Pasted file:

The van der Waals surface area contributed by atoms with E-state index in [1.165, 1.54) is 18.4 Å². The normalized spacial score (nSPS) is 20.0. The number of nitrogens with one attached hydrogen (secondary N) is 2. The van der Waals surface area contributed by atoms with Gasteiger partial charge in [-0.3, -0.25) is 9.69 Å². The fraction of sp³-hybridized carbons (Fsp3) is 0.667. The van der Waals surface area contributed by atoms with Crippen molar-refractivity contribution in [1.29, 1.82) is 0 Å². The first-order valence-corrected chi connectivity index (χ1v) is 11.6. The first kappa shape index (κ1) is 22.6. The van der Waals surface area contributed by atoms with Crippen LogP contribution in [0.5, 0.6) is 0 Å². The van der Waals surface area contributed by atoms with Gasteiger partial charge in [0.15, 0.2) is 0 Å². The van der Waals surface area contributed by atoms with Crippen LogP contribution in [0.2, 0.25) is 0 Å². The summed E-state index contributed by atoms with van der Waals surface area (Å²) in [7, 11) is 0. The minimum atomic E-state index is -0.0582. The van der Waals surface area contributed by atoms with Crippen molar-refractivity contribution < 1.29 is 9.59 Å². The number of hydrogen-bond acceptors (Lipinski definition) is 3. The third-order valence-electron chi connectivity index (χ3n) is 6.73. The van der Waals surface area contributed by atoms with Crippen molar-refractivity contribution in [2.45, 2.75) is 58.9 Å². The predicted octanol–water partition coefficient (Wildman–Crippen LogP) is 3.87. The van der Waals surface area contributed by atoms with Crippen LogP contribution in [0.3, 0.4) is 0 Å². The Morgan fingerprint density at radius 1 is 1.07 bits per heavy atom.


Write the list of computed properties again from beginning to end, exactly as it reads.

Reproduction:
The van der Waals surface area contributed by atoms with E-state index in [1.165, 1.54) is 18.4 Å². The normalized spacial score (nSPS) is 20.0. The number of nitrogens with one attached hydrogen (secondary N) is 2. The van der Waals surface area contributed by atoms with Gasteiger partial charge in [-0.3, -0.25) is 9.69 Å². The fraction of sp³-hybridized carbons (Fsp3) is 0.667. The van der Waals surface area contributed by atoms with Crippen molar-refractivity contribution in [1.29, 1.82) is 0 Å². The first-order valence-corrected chi connectivity index (χ1v) is 11.6. The first kappa shape index (κ1) is 22.6. The van der Waals surface area contributed by atoms with Crippen LogP contribution in [0.5, 0.6) is 0 Å². The van der Waals surface area contributed by atoms with Gasteiger partial charge in [0.15, 0.2) is 0 Å². The van der Waals surface area contributed by atoms with Crippen LogP contribution in [0.2, 0.25) is 0 Å². The summed E-state index contributed by atoms with van der Waals surface area (Å²) in [7, 11) is 0. The minimum atomic E-state index is -0.0582. The van der Waals surface area contributed by atoms with Crippen molar-refractivity contribution < 1.29 is 9.59 Å². The number of hydrogen-bond acceptors (Lipinski definition) is 3. The third-order valence-electron chi connectivity index (χ3n) is 6.73. The van der Waals surface area contributed by atoms with Crippen molar-refractivity contribution in [2.45, 2.75) is 58.9 Å². The predicted octanol–water partition coefficient (Wildman–Crippen LogP) is 3.87. The van der Waals surface area contributed by atoms with Crippen LogP contribution in [0.3, 0.4) is 0 Å². The Morgan fingerprint density at radius 1 is 1.07 bits per heavy atom.